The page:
In mid-September The Bird Rescue Center admitted an injured Northern Spotted Owl, a species we rarely see. It was found in the middle of a road in West Sonoma County with what appeared to be some damage to its left eye, which remained partially closed. Beyond that and a small abrasion on its beak, the bird seemed in perfect health. Our staff treated the injured eye until we were unable to see a difference between left and right. We then took the owl to see Dr. Rebecca Burwell, our veterinary ophthalmologist, who identified minimal hemorrhaging, but otherwise perfect vision.
We also did some flight testing on a long tether to make sure everything else was in working order. Our Raptor Team declared this owl to be “the highest flyer yet!” which is really saying something! While waiting for the weather to cooperate and allowing more time for the eye to finish healing, it was determined that this bird was a “dispersing juvenile,” which simply means it’s still trying to find its own territory in which to hunt and breed. Since they are federally listed, we consulted with our Fish and Wildlife contacts as to the best possible location for release. The release went perfectly, with this rare and beautiful owl flying strongly off into the night.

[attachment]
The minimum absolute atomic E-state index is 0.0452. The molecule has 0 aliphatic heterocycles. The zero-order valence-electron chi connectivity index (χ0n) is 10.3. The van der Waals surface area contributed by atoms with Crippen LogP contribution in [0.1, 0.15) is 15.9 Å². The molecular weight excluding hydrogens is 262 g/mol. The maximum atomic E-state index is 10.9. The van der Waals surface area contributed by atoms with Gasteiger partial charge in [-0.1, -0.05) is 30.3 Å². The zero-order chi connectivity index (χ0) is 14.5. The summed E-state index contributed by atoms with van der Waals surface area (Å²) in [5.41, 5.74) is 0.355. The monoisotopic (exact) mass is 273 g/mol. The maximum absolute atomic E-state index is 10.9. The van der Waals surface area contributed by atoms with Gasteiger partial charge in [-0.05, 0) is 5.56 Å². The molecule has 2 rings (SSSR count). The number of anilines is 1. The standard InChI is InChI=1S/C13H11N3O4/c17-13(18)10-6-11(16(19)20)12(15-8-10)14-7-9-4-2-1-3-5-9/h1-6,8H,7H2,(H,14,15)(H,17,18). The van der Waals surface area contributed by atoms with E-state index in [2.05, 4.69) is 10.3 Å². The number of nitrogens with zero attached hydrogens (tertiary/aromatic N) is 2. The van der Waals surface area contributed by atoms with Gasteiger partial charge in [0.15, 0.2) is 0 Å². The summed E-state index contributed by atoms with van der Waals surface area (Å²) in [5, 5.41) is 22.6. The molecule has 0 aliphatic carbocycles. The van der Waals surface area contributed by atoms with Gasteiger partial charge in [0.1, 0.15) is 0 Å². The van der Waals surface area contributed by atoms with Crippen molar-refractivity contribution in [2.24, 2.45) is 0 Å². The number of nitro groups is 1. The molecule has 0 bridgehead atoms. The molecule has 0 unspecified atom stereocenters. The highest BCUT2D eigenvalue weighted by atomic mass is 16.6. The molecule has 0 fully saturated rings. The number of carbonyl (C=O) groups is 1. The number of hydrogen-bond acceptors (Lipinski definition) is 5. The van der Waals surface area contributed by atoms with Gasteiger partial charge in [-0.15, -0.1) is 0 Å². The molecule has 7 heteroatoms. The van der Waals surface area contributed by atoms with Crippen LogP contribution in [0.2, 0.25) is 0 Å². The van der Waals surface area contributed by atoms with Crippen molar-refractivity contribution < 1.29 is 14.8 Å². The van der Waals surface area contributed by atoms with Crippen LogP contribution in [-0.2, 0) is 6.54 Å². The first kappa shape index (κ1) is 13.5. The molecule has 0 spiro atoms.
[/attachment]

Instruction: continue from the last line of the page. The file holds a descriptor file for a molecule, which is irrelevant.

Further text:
Northern Spotted Owls (Strix occidentalis caurina) are year-round residents of the North Bay area. Breeding populations need a very specific habitat — old-growth and mature second-growth evergreen forests, the decimation of which has caused this species’ population to plummet. While Spotted Owls are often associated with deep remote Douglas fir forests, they can sometimes visit and even nest in the vicinity of rural residences, meaning they are susceptible to cars and other human-caused impacts. Because they are listed as a threatened species under the Endangered Species Act, and much rarer than Great Horned Owls, we consider Spotted Owls very special indeed. For comparison, since 1980 BRC has admitted 521 Great Horned Owls but, until this past summer, only 8 Northern Spotted Owls.
Read more information on this species and tips on how you can help protect it.